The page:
“My hardware was designed solely for your software, so hard drive and RAM size is not a problem either, it all adjusts dynamically during processing,” Buck replied. “As it is my system is nearly overclocked in pre-processing. Of course, we’ll have to run the program a couple of times to make sure the results can be replicated.”
“No problem here,” she said with a voice that belied a straight face. “My software is capable of multiple reboots, as long as RAM refresh rate can remain consistent.”
Buck burst out with an abrupt laugh, “Holy cow, I’d better stop this conversation right here or you’re going to make me have an accident. You want me to pick you up at your mom’s or sister’s when I pass by?”
“pssshh…just … pssshh … house … … don’t…”
The connection dropped. He glanced down at his phone’s screen. “No Signal” flashed on the small display. He wondered when Alaska was ever going to get caught up to the rest of the world in cellular technology.
He sped down the Glen Highway towards Anchorage. The sun shone brightly as it hung high in the sky on this June day, promising twenty four hours of sunshine to light the way to bliss. The thought that in forty five minutes he would be settling to a nice cold bottle of Australian Cabernet and the reality of his wife’s not so subtle innuendos pulled his foot down onto the accelerator.
Sadly, once the action bursts to life, their night of bliss never occurs, but I want the reader understands they are truly devoted to one another.
Great excerpt, Basil! And funny, too! Your goal comes through loud and clear, as does their devotion and their personalities. Thanks for sharing!
That’s about as dirty as my writing ever gets. My hope though is that they will read it and think I have put all kinds of explicit sex writing and maybe even some foul language in it only to discover that the dirty words and thoughts came from their minds and not my writing.
LOL! Good trick, Basil!
I am enjoying working with you on my debut novel. Most productive!
I do want to share a short take that might be included in caveats: get critical technical aspects correct!
I have no fear of criticism from my physician colleagues (at least not on technical info. The “your story sucks” comments will certainly smart)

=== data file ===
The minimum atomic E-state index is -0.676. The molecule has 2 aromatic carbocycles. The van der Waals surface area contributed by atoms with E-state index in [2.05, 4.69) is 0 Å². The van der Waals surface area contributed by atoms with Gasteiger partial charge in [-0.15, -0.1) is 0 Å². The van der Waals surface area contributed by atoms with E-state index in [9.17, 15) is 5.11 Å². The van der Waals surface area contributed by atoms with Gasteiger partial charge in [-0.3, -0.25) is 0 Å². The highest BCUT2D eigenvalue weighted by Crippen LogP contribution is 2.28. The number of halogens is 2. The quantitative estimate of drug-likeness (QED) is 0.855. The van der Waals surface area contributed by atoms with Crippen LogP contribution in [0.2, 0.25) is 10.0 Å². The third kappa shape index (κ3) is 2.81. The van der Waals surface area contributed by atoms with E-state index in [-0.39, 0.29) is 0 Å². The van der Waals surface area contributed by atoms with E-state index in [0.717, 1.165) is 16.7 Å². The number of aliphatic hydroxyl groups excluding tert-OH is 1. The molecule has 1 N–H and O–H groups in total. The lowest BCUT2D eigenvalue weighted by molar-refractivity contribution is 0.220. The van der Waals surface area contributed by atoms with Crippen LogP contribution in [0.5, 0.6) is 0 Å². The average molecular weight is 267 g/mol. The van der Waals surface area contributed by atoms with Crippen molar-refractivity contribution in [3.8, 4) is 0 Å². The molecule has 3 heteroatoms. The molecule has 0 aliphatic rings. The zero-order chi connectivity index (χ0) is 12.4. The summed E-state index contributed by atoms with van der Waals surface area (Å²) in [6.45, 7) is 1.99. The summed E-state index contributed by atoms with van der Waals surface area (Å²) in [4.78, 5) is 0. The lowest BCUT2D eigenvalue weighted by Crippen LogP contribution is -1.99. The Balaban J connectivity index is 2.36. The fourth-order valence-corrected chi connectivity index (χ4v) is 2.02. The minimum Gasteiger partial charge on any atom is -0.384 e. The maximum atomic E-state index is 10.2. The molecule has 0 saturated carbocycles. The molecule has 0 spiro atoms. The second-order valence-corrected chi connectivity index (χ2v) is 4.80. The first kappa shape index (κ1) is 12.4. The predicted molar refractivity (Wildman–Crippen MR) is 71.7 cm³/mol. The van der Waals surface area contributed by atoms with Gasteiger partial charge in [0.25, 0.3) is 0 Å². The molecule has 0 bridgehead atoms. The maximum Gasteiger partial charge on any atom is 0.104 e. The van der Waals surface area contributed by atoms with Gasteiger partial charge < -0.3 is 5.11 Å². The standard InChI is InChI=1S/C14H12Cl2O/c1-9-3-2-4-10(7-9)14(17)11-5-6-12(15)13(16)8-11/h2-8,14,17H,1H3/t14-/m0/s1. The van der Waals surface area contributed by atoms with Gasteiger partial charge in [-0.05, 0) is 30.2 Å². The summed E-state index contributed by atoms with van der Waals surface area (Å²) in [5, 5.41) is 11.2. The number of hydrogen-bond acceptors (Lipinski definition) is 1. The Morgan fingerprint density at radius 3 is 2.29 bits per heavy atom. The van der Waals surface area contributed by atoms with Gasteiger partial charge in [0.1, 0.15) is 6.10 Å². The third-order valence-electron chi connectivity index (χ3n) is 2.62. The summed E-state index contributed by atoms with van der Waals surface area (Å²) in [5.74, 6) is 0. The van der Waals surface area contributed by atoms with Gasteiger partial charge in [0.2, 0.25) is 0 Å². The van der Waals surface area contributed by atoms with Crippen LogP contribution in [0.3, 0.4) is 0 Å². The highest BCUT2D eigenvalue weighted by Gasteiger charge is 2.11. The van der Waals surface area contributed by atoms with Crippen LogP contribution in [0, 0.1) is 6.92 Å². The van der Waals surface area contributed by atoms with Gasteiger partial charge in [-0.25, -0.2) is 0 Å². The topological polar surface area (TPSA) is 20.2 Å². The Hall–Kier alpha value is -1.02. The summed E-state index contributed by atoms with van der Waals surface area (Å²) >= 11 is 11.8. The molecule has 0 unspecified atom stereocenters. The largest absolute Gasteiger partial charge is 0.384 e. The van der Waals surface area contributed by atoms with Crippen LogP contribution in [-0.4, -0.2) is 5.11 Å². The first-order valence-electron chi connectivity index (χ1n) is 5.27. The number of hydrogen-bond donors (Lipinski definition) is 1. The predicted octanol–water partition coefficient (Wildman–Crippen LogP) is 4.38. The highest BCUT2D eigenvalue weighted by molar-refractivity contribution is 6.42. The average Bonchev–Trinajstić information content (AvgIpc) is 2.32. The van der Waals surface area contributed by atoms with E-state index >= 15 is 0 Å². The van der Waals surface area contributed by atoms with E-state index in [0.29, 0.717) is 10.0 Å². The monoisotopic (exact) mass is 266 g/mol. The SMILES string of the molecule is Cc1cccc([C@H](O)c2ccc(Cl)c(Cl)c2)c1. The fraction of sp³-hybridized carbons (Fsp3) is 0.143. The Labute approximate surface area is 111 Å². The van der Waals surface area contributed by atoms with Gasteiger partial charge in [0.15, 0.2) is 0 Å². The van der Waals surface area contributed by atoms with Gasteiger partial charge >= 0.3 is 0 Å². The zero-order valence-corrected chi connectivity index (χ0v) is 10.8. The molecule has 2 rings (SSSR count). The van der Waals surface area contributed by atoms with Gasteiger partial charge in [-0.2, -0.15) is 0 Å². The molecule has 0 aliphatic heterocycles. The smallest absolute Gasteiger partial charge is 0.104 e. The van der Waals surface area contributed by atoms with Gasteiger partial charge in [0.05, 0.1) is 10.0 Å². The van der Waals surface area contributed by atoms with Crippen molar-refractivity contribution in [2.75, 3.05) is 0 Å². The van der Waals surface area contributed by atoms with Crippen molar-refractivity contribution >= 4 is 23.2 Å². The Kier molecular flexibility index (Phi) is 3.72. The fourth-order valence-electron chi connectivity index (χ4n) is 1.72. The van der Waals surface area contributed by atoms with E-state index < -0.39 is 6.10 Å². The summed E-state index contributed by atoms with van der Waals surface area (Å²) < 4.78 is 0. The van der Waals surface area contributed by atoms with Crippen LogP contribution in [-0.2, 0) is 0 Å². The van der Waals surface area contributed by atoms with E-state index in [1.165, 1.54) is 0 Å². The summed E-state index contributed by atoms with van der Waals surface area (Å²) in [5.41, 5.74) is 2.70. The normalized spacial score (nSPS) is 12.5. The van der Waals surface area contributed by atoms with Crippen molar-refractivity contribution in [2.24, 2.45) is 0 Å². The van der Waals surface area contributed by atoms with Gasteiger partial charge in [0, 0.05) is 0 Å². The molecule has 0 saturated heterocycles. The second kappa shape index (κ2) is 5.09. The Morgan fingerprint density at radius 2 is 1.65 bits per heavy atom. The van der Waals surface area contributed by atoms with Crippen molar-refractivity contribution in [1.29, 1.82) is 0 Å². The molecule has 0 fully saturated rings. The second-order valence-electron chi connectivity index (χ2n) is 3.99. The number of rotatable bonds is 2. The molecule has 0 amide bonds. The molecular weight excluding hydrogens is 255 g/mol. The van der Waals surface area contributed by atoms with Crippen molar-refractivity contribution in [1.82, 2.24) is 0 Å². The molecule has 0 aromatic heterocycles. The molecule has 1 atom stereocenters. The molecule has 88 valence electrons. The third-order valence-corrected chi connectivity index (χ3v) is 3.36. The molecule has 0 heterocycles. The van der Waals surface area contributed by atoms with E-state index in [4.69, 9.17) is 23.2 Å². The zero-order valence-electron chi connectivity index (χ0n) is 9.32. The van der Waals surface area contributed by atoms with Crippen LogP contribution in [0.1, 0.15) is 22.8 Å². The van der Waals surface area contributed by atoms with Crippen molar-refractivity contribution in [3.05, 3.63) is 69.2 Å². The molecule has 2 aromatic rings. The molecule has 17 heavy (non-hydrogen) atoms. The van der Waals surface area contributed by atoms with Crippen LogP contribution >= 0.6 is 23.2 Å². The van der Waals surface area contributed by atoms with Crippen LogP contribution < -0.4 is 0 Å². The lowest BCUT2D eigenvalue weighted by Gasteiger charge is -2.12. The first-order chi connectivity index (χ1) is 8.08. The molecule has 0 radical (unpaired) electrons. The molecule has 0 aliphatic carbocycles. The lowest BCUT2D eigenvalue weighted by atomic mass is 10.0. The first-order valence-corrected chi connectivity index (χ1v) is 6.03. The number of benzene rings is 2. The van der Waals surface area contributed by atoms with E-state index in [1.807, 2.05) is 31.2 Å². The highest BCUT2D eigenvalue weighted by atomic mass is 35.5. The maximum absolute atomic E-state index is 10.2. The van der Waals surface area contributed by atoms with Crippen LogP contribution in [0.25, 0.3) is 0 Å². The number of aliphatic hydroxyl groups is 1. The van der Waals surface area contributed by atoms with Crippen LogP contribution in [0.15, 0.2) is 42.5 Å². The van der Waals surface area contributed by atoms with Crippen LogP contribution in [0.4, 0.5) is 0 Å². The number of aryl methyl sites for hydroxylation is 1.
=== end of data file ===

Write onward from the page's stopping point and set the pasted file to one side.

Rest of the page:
I do believe that when one includes info that is germane (and why include it if it is not?) in a technical area (police, military, weapons, medicine, law, whatever) it must be accurate or you will lose knowledgeable readers. There are few things that put me off a novel more than an errantly based premise or a key reality that ain’t.
I’m not talking about whether the nuclear technician inserted the control rod faster than typical or if the surgeon used a vertical mattress stitch intead of a simple interupted (i.e. trivia). The reading audience is, by and large, informed. If your story involves military, police, medicine or another specific areas you will likely (hopefully) develop a readership with greater than ‘average’ knowledge/interest in that field. Your tips are good ones but the writer must be certain that the significant info that is included supports the story and the actions/words of the characters.
Great post and in full agreement but thought i’d toss out a cautionary thought
Tom, I am absolutely LOVING working on your riveting thriller! And I know readers will really enjoy it, too! As you can tell by my comments in the margin, I’m totally into the story and the characters and their reactions! (For the benefit of others, my editing style involved editing in sections, with lots of ongoing back and forth with the author.)
And you make an excellent point. Do your research, and whatever facts you present should be accurate! Thanks for bringing up the other side of the coin, Tom.
Oops. That should be “my editing style involves editing in sections.” I know, editors should proofread their comments before clicking “Publish”! LOL